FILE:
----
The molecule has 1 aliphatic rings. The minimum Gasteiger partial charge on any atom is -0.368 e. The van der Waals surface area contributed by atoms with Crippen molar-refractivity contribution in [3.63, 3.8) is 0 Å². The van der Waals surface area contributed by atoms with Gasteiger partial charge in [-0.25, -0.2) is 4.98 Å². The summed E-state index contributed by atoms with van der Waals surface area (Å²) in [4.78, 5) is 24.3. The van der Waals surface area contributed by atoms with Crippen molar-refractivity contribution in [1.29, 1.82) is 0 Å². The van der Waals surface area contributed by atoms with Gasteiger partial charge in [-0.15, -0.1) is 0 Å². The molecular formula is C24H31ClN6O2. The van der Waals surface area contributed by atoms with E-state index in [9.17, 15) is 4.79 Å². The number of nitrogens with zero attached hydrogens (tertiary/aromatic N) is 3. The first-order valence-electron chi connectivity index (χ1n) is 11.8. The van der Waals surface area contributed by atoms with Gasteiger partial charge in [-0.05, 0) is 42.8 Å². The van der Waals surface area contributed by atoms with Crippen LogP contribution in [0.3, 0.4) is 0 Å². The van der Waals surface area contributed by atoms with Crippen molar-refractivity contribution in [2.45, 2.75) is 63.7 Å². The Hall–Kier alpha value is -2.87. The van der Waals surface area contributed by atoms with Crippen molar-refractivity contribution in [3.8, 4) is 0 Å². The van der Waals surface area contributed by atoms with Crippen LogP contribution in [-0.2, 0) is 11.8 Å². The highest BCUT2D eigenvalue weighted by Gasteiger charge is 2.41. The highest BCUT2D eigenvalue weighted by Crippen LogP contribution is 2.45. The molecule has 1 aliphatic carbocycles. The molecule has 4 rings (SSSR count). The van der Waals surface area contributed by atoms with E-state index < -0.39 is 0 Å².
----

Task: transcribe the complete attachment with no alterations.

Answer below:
The molecule has 1 aliphatic rings. The minimum Gasteiger partial charge on any atom is -0.368 e. The van der Waals surface area contributed by atoms with Crippen molar-refractivity contribution in [3.63, 3.8) is 0 Å². The van der Waals surface area contributed by atoms with Gasteiger partial charge in [-0.25, -0.2) is 4.98 Å². The summed E-state index contributed by atoms with van der Waals surface area (Å²) in [4.78, 5) is 24.3. The van der Waals surface area contributed by atoms with Crippen molar-refractivity contribution in [1.29, 1.82) is 0 Å². The van der Waals surface area contributed by atoms with Gasteiger partial charge in [-0.15, -0.1) is 0 Å². The molecular formula is C24H31ClN6O2. The van der Waals surface area contributed by atoms with E-state index in [9.17, 15) is 4.79 Å². The number of nitrogens with zero attached hydrogens (tertiary/aromatic N) is 3. The first-order valence-electron chi connectivity index (χ1n) is 11.8. The van der Waals surface area contributed by atoms with Gasteiger partial charge in [-0.05, 0) is 42.8 Å². The van der Waals surface area contributed by atoms with Crippen LogP contribution in [0.3, 0.4) is 0 Å². The van der Waals surface area contributed by atoms with Crippen molar-refractivity contribution in [2.45, 2.75) is 63.7 Å². The Hall–Kier alpha value is -2.87. The van der Waals surface area contributed by atoms with Crippen molar-refractivity contribution in [3.8, 4) is 0 Å². The van der Waals surface area contributed by atoms with Crippen LogP contribution in [-0.2, 0) is 11.8 Å². The highest BCUT2D eigenvalue weighted by Gasteiger charge is 2.41. The highest BCUT2D eigenvalue weighted by Crippen LogP contribution is 2.45. The molecule has 1 aliphatic carbocycles. The molecule has 4 rings (SSSR count). The van der Waals surface area contributed by atoms with E-state index < -0.39 is 0 Å².